“netiquette” revisited


Yesterday I posted something in an online group that was never intended to be controversial or cause a hubbub, I was sharing information and personal experience. For doing that the comments I received were in two categories: very kind and polite, and mean and piling on. 

I had warned people to take it easy this year if they get the flu shot because I found it to be tougher than last year and I am home in bed sick.  The nurse in the chemo lounge where I got my shot after my oncology appointment warned me to take it easy, and I didn’t and well…here I am sitting in bed losing a day during the time deprived holiday season.

People reacted two ways: politely and often agreeing as they had similar reactions this year and the other reaction was just piling on. Saying things like they disagreed and I was “wrong”. Wrong? My experience was not something to either agree or disagree on, it happened to me, it just IS!  One person made some inane comment about how they got the flu shot and some other shot and would do it “100 times more” or something equally moronic.

All I was doing was passing along my experience and urging people if they did have to get one like I do, to take it easy on themselves. After all, I learned the hard way when I did not listen to the nurse warning me to take it easy. Trust me with a post -cancer compromised immune system, I wish I did not have to do things like get a flu shot, but I do. So I get it. But the reactions in an online community where hypothetically you are supposed to be able to share DID make me think about something overnight I feel is important: online behavior and this holiday season.

Sociologists and psychologists will tell you that the advent of online communities and social media has created behavior patterns that are very different ONline versus OFFline. In the real world face to face you might have a discussion that gets heated, but people don’t necessarily pile on in the same way they do online, which is a virtual experience.

Online in large groups, people pile on and can be very judgmental. It’s like their keyboards give them immunity from social norms and more acceptable patterns of behavior. Keyboard tigers, keyboard cowboys, keyboard killers – all the same thing and it is behavior that can be hurtful or offensive of others.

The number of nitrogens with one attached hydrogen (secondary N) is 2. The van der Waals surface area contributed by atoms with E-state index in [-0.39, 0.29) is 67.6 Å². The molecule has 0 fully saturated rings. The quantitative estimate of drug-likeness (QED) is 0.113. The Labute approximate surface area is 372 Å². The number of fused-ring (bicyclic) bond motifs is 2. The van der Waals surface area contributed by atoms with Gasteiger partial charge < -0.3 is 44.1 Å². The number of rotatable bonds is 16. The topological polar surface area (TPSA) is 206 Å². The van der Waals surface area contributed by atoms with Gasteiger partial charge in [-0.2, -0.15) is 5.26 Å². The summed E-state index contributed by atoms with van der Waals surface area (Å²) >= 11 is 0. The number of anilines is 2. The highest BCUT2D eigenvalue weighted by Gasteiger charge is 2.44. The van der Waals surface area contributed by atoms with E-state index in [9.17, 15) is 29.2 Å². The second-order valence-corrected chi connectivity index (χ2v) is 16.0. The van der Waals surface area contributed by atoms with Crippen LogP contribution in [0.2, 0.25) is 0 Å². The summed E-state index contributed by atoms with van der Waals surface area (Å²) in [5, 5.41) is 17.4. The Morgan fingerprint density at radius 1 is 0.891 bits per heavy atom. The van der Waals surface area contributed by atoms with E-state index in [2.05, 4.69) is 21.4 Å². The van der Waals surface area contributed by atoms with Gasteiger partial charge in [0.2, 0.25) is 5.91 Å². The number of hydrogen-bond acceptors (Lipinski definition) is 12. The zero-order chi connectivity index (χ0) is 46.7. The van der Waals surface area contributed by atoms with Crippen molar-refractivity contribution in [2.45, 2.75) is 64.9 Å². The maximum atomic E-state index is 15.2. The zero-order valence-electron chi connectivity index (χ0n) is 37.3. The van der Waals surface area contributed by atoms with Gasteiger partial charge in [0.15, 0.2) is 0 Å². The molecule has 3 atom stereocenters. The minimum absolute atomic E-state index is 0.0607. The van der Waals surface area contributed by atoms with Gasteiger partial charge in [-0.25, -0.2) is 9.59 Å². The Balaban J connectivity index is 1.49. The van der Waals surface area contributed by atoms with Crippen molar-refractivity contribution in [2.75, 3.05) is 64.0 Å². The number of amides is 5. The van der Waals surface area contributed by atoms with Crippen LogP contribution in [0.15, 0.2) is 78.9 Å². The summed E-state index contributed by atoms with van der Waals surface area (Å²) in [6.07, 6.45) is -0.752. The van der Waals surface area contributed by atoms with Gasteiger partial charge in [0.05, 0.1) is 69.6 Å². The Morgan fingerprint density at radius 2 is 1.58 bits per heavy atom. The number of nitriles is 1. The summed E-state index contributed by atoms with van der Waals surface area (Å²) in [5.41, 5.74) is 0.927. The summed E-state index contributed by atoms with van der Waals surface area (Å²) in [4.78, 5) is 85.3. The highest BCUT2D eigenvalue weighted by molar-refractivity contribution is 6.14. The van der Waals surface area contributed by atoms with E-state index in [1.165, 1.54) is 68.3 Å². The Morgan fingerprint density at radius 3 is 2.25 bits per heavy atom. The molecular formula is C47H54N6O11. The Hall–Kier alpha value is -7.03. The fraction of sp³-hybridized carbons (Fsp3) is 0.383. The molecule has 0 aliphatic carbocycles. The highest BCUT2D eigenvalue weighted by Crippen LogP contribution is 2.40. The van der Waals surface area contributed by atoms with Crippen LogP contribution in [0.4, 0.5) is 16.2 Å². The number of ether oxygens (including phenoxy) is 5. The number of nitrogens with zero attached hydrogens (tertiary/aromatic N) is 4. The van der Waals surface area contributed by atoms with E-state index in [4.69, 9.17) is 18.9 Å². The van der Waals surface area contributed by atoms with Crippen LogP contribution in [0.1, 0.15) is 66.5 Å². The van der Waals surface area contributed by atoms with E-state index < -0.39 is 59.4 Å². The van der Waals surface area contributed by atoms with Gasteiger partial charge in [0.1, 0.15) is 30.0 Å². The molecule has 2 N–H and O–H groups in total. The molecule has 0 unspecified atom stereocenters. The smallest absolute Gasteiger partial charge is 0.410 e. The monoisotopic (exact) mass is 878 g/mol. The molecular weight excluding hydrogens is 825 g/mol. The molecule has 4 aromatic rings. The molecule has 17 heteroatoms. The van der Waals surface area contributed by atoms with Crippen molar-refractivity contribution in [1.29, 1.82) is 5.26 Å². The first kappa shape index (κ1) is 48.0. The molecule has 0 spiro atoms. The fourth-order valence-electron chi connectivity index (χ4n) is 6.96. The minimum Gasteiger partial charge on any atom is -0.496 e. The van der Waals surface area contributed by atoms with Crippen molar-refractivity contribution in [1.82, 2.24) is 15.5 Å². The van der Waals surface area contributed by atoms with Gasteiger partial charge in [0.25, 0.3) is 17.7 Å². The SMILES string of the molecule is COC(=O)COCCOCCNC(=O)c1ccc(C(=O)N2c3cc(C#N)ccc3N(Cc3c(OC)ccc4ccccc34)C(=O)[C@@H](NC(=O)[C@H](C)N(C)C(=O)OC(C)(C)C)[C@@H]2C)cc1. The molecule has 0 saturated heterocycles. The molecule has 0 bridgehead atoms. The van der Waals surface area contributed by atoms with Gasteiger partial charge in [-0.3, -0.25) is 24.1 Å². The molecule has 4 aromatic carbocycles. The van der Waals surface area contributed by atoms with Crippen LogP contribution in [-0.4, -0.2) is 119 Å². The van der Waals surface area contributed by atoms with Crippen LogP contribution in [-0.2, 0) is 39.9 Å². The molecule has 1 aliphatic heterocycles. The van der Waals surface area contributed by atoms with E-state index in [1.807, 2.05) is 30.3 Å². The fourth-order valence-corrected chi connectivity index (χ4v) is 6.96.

So I spend a lot of time often  just reading what people write in these groups  and NOT commenting. And what I see at times blows my mind because as human beings we can just be so darn mean to one and other.  Or they just post things that are so wholly inappropriate it confounds me.

It is the holiday season. We are not all the same, we are all individuals. Let’s try especially at this time of year to be respectful of each person’s individuality and opinion and NOT pile on.  Especially in online communities. When we pile on it is not right and is actually bullying, a behavior we teach our kids no matter what the age is wrong.

Opinions will be different from person to person and that is quite alright. If you disagree with someone’s opinion, that doesn’t make their opinion wrong, it just means yours is different.

Online communities were started in part so we could share information and be supportive of one and other; not tear each other down and be intolerant of differences.

Enjoy the magic this season has to offer to all ages. Think before you post online. Be more kind. Be the kind of adult you want your kids to be someday. If we can’t be kind and tolerant to one and other, how can we expect our kids to be that way?

Thanks

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2 thoughts on ““netiquette” revisited

  1. Moronic replies is one of the many reasons I left Facebook last year. I could post an old-time photo of kids joyfully ice skating at Druid Hill Park from the 1920s and then the next thing I know, there were people talking about the degradation of neighborhoods and it is all Obama’s fault! Sheesh!

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